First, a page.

“All right,” he says. “Five minutes. And I’m picking you up at 11 o’clock sharp. You understand?”
“Yes daddy. Thank you, daddy.” I’m already brushing my long hair in the bathroom mirror, looking at my puffy eyes, which my parents have ruined by making me beg and cry for this one small thing. I apply brown shade over my eyelids and a pale lipstick gloss, and put on pearl earrings, which go nicely with my white mini culottes and sleeveless top and also highlight my tan. Lastly, I slip on my white sandals in which I will soon dance.
Once my father has dropped me off, and I am inside the club, I am a solitary figure set loose upon the night, with no family behind her, nothing ahead but whatever adventure I choose out of volition. Almost immediately, after paying the four dollars out of five my father has given me, a blond guy with a striped shirt, approaches me. His name is Dwight and he is staying on Corn Hill too, in one of the cottages higher up on the hill behind ours. He is 16.
Dwight is from Chicago, and he will be at Corn Hill one week less than we will and only one week more than tonight. Time is short. And time is long. There is music and the night, and only these two things prevent me from hating everything. And now this boy that plays football lifts me up onto the top of the outside deck enclosure, so, sitting, I am taller than he is.
“Why so sad?” he says. His eyes are blue and his voice, kind.
“I hate my parents,” I confide. “They almost didn’t let me come.”
“Bummer. You’re beautiful,” he says as if to make their near decision seem that much more asinine.
I smile and he helps me down and we dance a fast dance, then slow to, “Light My Fire,” which the red-faced lead singer of the live band hollers, spits and stomps out with not unattractive intensity. I lean my head against Dwight’s beating heart, taking in his sandy, metallic smell of a boy/man. His blond warm head leans lightly against my own.
I would like to feel love, be his all night and forever into the week, and beyond. Would like him to write me letters, which he does, that I can share with my girlfriends at my all-girl Catholic high school, which is made up of girls like me who come from good homes with parents that let them do nothing. I would like him to fall in love with me, all of which he does.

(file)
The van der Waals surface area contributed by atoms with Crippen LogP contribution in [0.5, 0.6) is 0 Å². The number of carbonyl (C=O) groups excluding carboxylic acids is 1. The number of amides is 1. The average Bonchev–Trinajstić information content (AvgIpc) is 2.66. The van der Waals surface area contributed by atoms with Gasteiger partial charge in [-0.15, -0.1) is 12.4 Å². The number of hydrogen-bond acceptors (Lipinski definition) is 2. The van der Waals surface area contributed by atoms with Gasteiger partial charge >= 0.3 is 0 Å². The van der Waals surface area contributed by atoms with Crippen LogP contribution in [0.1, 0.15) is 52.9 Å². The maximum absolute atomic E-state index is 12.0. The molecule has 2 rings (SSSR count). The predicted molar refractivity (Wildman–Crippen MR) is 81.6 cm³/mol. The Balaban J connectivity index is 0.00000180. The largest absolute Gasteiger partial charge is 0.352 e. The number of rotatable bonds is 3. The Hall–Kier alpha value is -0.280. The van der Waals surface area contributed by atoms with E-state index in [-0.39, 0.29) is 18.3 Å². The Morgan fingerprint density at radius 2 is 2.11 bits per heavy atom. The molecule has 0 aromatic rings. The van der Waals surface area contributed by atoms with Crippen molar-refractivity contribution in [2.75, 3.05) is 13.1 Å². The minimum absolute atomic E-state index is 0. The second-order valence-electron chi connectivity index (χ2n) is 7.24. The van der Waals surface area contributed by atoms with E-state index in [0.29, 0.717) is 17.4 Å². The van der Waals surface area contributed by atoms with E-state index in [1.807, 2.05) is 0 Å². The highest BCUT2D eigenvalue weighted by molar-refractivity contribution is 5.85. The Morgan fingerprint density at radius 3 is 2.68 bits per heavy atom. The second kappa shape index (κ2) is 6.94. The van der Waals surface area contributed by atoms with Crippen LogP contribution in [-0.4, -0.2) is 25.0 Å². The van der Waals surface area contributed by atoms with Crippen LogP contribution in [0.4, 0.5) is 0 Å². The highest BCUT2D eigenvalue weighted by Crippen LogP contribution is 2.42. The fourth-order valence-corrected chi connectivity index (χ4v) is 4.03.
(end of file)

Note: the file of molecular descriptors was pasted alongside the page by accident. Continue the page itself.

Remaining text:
Even my father, who will watch me through binoculars from the deck walking away down the beach, hand in hand with a boy from Chicago, the same place he grew up, will approve of him. He will approve of Dwight’s blond hair like his own, approve of the place he lives, and the fact he plays football.
Even though this love between us could unscroll, go the way of joy sharing it with my parents, my sisters, my friends, all I feel is the simmering hatred of a child deprived of time on a precious summer night that could have been even longer. My love chokes, refuses to emerge.
So, when the band plays “Hey Jude,” at the end, a song we start dancing apart and end up dancing close as it is so long it could take up the length of a relationship, I weep what’s left of my tears into his swollen heart. And he tells me I’m the tannest, most beautiful girl there and that he loves my hair as his fingers play it like a piano on my back.
“This song is so cool.”
I nod, my forehead scratching his shoulder. “Yeah,” letting him think my tears are the sentimental tears of a girl who loves The Beatles and everything associated with them and this music, which is our road away, away, and not the bitter, angry tears of a rebel whose brewing heart is getting ready to explode out of its envelope.
About the Author: Arya F. Jenkins’s poetry, fiction and creative nonfiction have appeared recently in journals such as Agave Magazine, Brilliant Corners, Brilliant Flash Fiction, Cider Press Review, Dying Dahlia Review, The Feminist Wire, KYSO, Otis Nebula, and Provincetown Arts Magazine. Her poetry has been nominated for a Pushcart Prize. Her flash, “Elvis Too” was nominated for the 2017 Write Well Awards by Brilliant Flash Fiction. She writes jazz fiction for Jerry Jazz Musician, an online zine. Publications are forthcoming in Front Porch Review and Sinister Wisdom. Her second poetry chapbook, Silence Has A Name, was published in 2015 by Finishing Line Press. Her latest blog is here.